In the mid 1960s, Iran made a tremendous effort to transform the country into a modern industrial nation. The Shah launched the “White Revolution”, funded by oil. Highways, factories, seaports and air terminals were constructed. The Persian army was rearmed in order to become the mightiest fighting force in the Middle East. However, land reform, which was supposed to be the pivotal point of the White Revolution, turned out to be a miserable failure. The big landowners were given generous compensation to enable them to invest in the new industries, whereas the peasants and small farmers were left out in the cold. With no work prospects, they migrated to the cities, in a rural exodus. Iran was forced to import food. The fledgling industries found no market for their products. The Petrodollars were being rapidly spent on imports. The Shah was also determined to make Europeans out of the Iranian population. That this would later lead to a crisis of cultural identity and bring about the Islamic Revolution is something that the film forecasts. The Shah presented himself and Iran as the only trading partner in the Middle East to be taken seriously by the West. In the film, his policies are reflected from the people’s point of view. The run-of-the-mill reporting on the Shah’s Persia was, at that time, all about its glamorous monarchy. Troeller/Deffarge’s film opens up a totally different perspective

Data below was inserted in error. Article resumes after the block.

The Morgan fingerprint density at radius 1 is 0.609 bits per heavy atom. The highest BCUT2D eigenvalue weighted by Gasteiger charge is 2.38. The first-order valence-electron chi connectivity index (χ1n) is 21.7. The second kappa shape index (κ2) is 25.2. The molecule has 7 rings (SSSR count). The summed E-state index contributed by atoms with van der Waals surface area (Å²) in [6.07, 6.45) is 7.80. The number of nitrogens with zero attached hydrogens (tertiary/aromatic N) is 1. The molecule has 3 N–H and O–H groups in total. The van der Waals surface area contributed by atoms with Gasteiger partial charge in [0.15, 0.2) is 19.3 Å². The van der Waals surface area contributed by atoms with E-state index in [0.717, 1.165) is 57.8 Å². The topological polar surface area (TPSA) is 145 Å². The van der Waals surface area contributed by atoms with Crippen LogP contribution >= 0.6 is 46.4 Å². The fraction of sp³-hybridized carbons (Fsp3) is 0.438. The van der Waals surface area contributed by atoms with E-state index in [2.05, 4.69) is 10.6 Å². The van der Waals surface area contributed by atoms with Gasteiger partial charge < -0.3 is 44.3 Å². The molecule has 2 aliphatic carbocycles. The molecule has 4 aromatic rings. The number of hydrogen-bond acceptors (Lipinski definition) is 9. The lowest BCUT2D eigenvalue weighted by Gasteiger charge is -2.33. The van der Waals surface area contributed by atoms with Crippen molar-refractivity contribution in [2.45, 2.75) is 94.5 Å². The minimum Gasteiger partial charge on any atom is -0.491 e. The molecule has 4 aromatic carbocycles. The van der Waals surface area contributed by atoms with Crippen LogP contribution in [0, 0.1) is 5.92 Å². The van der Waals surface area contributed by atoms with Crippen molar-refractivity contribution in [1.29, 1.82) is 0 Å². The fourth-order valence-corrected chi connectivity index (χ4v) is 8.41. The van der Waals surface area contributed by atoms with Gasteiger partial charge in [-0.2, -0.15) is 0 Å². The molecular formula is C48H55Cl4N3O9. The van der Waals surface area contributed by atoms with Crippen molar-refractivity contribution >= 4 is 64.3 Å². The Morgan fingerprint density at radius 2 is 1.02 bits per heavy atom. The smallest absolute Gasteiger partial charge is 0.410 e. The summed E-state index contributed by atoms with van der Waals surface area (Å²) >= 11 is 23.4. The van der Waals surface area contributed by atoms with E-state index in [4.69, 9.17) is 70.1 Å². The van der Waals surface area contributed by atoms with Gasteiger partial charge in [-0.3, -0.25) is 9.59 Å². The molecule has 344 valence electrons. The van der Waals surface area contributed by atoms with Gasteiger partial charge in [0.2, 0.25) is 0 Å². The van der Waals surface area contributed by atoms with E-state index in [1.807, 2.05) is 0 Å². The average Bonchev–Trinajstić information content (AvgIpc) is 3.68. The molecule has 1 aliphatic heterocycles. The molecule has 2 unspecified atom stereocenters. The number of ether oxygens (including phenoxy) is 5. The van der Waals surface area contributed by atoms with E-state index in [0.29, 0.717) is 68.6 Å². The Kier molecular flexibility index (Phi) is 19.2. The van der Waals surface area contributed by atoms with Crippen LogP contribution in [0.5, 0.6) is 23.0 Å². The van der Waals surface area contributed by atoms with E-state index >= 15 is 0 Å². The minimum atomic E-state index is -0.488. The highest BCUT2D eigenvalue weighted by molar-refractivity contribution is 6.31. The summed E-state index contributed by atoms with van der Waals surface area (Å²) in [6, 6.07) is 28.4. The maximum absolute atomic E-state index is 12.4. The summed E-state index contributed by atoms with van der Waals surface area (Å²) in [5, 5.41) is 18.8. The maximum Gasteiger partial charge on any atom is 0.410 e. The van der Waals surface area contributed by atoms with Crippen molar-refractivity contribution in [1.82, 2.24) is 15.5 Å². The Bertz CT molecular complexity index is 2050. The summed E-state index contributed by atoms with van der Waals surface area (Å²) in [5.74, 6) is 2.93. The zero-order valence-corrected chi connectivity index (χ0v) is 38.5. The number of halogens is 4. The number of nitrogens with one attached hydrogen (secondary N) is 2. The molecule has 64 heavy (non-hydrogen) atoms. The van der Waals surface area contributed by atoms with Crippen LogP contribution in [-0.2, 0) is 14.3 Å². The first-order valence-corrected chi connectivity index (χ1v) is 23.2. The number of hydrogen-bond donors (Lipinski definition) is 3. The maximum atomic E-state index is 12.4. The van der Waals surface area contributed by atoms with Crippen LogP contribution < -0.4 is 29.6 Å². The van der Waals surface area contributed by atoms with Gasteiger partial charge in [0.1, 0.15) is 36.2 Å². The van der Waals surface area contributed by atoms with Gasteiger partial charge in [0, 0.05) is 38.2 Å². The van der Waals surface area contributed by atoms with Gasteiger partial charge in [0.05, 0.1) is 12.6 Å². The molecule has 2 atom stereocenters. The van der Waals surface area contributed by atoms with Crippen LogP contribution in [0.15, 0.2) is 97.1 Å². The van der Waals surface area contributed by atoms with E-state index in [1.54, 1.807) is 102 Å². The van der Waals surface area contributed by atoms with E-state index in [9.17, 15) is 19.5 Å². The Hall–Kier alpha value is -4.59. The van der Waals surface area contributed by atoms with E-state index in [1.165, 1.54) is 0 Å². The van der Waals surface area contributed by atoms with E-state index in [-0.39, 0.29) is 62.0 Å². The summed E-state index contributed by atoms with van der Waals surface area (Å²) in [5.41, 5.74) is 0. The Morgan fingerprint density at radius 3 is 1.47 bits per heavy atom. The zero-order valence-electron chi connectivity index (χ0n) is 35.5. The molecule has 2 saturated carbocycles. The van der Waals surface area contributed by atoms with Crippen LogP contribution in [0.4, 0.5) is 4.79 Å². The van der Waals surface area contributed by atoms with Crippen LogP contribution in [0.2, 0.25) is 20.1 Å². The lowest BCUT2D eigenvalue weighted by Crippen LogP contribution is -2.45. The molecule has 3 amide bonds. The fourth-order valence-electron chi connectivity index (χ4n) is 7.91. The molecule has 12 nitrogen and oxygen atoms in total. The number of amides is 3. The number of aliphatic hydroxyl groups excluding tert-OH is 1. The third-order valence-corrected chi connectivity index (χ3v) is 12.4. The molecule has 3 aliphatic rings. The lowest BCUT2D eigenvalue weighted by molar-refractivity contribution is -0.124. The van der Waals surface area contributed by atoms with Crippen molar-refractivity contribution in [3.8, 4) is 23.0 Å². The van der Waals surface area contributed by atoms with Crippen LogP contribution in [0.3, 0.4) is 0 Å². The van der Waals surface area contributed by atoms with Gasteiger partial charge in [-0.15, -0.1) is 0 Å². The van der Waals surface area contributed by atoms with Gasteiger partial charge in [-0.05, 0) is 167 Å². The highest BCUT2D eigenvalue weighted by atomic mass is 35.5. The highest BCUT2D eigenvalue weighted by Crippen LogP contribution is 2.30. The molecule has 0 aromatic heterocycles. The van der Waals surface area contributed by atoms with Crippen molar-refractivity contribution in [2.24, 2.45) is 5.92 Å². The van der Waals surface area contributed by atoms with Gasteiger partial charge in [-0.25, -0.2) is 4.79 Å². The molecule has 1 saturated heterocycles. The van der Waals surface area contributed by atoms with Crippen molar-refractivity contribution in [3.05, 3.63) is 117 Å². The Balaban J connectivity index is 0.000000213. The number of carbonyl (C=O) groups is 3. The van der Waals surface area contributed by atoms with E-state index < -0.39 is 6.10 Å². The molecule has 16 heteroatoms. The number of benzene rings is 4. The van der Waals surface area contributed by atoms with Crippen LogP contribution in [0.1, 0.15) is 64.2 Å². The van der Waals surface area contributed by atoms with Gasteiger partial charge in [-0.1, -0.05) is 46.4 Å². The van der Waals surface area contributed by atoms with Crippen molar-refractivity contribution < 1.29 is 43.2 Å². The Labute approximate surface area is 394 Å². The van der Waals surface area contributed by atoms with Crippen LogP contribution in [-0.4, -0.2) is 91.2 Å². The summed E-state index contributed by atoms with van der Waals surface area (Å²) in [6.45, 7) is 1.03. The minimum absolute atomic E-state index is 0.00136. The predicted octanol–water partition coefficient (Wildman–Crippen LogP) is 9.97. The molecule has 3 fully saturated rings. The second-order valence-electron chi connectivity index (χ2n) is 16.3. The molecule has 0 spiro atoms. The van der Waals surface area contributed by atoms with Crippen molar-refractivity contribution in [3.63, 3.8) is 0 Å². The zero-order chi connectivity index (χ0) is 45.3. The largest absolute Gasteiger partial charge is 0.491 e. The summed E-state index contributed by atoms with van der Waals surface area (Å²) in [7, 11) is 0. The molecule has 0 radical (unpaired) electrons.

Gordian Troeller and Marie-Claude Deffarge
in cooperation with François Partant
original title: Die weiße Revolution
camera: Gordian Troeller
sound: Ingrid Becker-Ross
editor: Anna Koudelka
This film only exists in the German version.